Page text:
pre_heat_oven & make_dough => bake_bread => sell_bread & clean_oven

Collectively, all the graph strings make up the workflow dependency graph.

Note

The order of lines in the graph doesn’t matter, so the following examples are equivalent:

foo => bar
bar => baz
bar => baz
foo => bar

Cylc Graphs

A non-cycling graph can be defined with [scheduling][graph]R1, where R1 means run once:

[scheduling]
    [[graph]]
        R1 = """
            buy_ingredients => make_dough
            pre_heat_oven & make_dough => bake_bread
            bake_bread => sell_bread & clean_oven
        """

This is a minimal Cylc workflow that defines a graph of tasks to run, but does not yet say what scripts or applications to run for each task. We will cover that later in the runtime tutorial.

Cylc provides a command line utility for visualising graphs, cylc graph <path>, where path is the location of the flow.cylc file. It generates diagrams similar to the ones you have seen so far. The number 1 below each task is the cycle point. We will explain what this means in the next section.

../../_images/cylc-graph.png

Hint

A graph can be drawn in multiple ways, for instance the following two examples are equivalent:

../../_images/cylc-graph-reversible.svg

Graphs drawn by cylc graph may vary slightly from one run to another, but the tasks and dependencies will always be the same.

Practical

In this practical we will create a new Cylc workflow and write a graph of tasks for it to run.

  1. Create a Cylc workflow.

    A Cylc workflow is defined by a flow.cylc file.

    If you don’t have one already, create a cylc-src directory in your user space:

    mkdir ~/cylc-src
    

    Now create a new workflow source directory called graph-introduction under cylc-src and move into it:

    mkdir ~/cylc-src/graph-introduction
    cd ~/cylc-src/graph-introduction
    

    In your new source directory create a flow.cylc file and paste the following text into it:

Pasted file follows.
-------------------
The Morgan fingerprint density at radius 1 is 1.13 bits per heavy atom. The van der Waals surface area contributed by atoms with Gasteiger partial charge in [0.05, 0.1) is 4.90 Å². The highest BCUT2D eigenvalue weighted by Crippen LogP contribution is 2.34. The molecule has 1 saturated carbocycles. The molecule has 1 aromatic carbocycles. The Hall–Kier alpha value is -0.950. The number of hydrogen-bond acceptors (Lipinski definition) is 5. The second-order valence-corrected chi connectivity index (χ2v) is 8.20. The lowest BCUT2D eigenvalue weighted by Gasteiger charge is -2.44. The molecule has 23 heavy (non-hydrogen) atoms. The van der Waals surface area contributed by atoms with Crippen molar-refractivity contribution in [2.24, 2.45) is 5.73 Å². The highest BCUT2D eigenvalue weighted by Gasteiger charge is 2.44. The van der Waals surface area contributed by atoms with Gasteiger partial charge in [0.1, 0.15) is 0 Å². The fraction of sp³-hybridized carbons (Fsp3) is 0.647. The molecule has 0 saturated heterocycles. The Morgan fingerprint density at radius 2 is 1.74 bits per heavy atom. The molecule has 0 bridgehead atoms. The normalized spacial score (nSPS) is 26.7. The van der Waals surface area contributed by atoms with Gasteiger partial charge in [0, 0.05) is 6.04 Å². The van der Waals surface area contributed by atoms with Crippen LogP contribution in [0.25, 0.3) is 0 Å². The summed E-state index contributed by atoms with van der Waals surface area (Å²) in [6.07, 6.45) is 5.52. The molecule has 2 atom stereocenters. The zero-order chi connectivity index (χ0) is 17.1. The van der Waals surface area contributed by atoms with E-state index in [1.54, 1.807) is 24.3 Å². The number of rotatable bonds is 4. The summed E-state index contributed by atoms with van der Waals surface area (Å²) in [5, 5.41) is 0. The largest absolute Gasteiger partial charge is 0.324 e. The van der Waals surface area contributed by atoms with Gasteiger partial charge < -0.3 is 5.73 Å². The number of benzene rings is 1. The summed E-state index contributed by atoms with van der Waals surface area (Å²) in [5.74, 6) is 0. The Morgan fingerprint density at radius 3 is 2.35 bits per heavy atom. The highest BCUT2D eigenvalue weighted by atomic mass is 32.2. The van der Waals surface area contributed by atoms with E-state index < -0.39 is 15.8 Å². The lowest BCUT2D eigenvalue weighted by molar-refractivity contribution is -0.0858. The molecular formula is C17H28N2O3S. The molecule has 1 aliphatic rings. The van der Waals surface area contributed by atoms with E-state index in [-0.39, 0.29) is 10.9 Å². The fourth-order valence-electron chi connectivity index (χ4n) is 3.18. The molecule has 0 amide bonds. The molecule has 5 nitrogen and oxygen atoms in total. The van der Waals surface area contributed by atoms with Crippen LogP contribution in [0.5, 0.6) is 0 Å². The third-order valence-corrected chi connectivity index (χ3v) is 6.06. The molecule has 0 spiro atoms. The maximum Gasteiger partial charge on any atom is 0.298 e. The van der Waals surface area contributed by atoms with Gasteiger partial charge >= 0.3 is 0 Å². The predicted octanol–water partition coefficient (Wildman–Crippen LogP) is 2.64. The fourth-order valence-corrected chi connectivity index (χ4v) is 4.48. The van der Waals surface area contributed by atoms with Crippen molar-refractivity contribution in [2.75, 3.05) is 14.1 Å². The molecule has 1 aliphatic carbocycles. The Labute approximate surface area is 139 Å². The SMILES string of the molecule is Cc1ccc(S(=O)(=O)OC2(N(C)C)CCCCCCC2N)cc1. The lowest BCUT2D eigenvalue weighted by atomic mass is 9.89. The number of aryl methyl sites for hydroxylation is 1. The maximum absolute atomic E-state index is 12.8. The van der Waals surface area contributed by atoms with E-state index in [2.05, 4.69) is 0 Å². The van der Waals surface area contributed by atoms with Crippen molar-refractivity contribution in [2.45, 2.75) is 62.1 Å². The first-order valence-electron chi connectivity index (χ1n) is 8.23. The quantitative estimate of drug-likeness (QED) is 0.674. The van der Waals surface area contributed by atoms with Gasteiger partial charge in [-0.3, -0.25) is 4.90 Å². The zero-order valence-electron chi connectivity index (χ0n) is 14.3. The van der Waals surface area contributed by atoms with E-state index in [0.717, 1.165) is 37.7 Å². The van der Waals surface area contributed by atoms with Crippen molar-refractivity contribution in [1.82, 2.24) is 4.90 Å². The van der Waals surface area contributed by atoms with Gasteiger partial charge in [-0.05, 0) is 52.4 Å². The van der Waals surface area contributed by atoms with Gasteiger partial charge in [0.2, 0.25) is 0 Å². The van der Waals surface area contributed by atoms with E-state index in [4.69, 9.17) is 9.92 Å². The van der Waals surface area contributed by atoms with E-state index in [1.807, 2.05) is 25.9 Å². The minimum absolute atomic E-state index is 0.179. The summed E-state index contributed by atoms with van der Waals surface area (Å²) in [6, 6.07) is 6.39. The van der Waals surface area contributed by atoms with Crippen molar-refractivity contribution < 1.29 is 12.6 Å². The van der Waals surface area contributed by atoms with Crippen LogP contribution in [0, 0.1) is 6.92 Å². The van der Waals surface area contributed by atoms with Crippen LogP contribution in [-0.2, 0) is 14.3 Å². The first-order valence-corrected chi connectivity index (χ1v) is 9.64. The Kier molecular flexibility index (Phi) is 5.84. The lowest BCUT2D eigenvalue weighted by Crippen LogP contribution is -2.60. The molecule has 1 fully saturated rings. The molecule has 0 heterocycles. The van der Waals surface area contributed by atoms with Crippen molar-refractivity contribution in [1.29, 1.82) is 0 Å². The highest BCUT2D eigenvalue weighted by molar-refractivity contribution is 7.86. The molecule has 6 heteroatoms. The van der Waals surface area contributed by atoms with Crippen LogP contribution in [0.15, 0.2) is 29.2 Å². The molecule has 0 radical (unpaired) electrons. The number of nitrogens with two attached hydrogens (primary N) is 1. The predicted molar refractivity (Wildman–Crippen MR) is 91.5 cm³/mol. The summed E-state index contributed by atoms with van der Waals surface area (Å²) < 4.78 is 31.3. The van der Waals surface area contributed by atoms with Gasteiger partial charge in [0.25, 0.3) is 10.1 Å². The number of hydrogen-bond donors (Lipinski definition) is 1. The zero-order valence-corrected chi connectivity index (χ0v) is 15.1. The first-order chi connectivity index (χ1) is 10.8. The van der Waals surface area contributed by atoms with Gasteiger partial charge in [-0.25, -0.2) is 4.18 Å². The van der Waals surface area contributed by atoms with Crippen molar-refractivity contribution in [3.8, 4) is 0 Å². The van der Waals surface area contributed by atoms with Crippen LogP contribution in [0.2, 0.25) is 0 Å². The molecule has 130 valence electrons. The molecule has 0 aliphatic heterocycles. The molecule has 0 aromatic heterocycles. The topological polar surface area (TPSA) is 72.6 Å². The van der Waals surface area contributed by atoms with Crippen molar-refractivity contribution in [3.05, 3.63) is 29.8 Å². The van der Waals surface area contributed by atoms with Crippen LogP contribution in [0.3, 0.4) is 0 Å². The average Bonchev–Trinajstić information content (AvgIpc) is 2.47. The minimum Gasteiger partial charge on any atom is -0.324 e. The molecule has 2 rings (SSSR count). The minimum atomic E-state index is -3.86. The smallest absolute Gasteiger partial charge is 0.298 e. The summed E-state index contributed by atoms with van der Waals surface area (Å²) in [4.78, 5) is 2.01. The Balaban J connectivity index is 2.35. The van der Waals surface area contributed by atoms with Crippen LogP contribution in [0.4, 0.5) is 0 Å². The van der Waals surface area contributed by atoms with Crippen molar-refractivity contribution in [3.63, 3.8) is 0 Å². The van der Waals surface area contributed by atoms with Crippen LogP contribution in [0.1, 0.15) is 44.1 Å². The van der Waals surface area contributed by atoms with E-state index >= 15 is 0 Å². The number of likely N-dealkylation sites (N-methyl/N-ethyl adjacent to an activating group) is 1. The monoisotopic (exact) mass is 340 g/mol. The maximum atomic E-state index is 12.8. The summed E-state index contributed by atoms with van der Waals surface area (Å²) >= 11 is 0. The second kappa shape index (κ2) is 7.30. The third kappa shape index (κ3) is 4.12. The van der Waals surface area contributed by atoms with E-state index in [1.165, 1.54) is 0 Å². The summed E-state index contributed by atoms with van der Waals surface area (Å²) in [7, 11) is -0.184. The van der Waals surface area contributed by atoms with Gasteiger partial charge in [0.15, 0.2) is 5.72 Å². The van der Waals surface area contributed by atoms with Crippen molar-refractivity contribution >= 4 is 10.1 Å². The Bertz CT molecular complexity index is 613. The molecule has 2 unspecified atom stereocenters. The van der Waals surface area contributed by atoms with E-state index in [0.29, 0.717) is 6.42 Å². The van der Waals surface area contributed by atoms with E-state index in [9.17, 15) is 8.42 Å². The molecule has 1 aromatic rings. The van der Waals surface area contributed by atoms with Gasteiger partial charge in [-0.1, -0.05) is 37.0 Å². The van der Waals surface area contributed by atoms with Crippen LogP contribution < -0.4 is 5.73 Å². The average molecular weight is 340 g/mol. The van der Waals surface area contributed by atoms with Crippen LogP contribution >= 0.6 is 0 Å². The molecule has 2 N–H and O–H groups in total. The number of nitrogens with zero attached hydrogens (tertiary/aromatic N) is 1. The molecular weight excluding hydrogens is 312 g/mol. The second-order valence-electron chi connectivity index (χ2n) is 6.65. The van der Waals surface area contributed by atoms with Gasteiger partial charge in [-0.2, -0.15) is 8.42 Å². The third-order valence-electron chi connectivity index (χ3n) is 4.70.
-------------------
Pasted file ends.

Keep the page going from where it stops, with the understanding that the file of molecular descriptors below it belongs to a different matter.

[scheduler]
        allow implicit tasks = True
    [scheduling]
        [[graph]]
            R1 = """
                # Write graph strings here!
            """
    
  2. Write a graph.

    We now have a blank Cylc workflow. Next we need to define a graph.

    Edit your flow.cylc file to add graph strings representing the following graph:

    digraph graph_tutorial { a -> b -> d -> e c -> b -> f }

  3. Visualise the workflow.

    Once you have written some graph strings try using cylc graph to display the workflow. Run the following command:

    cylc graph .
    

    Note

    cylc graph takes the path to the workflow as an argument. Inside the source directory we can just run cylc graph ..

    If the results don’t match the diagram above try to correct the graph in your flow.cylc file.

    Solution

    There are multiple correct ways to write this graph. So long as what you see from cylc graph matches the above diagram then you have a correct solution.

    Two valid examples:

    a & c => b => d & f
    d => e
    
    a => b => d => e
    c => b => f
    

    The whole workflow should look something like this:

    [scheduler]
        allow implicit tasks = True
    [scheduling]
        [[graph]]
            R1 = """
                a & c => b => d & f
                d => e
            """